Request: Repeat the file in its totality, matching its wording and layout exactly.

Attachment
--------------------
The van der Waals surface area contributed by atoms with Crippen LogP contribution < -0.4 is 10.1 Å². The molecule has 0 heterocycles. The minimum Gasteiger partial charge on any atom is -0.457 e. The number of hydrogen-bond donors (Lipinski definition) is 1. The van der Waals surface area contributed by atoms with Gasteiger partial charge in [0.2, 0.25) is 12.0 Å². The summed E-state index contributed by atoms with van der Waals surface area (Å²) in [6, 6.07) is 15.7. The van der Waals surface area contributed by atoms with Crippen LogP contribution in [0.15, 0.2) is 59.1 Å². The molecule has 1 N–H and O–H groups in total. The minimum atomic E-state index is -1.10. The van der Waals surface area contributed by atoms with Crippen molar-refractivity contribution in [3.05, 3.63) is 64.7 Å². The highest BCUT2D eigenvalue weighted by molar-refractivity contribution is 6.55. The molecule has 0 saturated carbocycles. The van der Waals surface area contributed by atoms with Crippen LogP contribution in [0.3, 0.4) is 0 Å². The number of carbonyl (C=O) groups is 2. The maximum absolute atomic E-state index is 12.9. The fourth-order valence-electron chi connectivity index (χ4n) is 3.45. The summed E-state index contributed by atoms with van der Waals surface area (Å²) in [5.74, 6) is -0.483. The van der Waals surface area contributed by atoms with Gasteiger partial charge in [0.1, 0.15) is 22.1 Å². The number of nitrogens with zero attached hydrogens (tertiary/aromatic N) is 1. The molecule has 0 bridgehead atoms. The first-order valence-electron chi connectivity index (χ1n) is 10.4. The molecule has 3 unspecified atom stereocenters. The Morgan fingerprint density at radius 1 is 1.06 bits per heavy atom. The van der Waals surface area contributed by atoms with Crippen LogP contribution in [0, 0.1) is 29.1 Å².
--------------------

The van der Waals surface area contributed by atoms with Crippen LogP contribution < -0.4 is 10.1 Å². The molecule has 0 heterocycles. The minimum Gasteiger partial charge on any atom is -0.457 e. The number of hydrogen-bond donors (Lipinski definition) is 1. The van der Waals surface area contributed by atoms with Gasteiger partial charge in [0.2, 0.25) is 12.0 Å². The summed E-state index contributed by atoms with van der Waals surface area (Å²) in [6, 6.07) is 15.7. The van der Waals surface area contributed by atoms with Crippen LogP contribution in [0.15, 0.2) is 59.1 Å². The molecule has 1 N–H and O–H groups in total. The minimum atomic E-state index is -1.10. The van der Waals surface area contributed by atoms with Crippen molar-refractivity contribution in [3.05, 3.63) is 64.7 Å². The highest BCUT2D eigenvalue weighted by molar-refractivity contribution is 6.55. The molecule has 0 saturated carbocycles. The van der Waals surface area contributed by atoms with Crippen LogP contribution in [0.3, 0.4) is 0 Å². The number of carbonyl (C=O) groups is 2. The maximum absolute atomic E-state index is 12.9. The fourth-order valence-electron chi connectivity index (χ4n) is 3.45. The summed E-state index contributed by atoms with van der Waals surface area (Å²) in [5.74, 6) is -0.483. The van der Waals surface area contributed by atoms with Gasteiger partial charge in [0.1, 0.15) is 22.1 Å². The number of nitrogens with zero attached hydrogens (tertiary/aromatic N) is 1. The molecule has 0 bridgehead atoms. The first-order valence-electron chi connectivity index (χ1n) is 10.4. The molecule has 3 unspecified atom stereocenters. The Morgan fingerprint density at radius 1 is 1.06 bits per heavy atom. The van der Waals surface area contributed by atoms with Crippen LogP contribution in [0, 0.1) is 29.1 Å².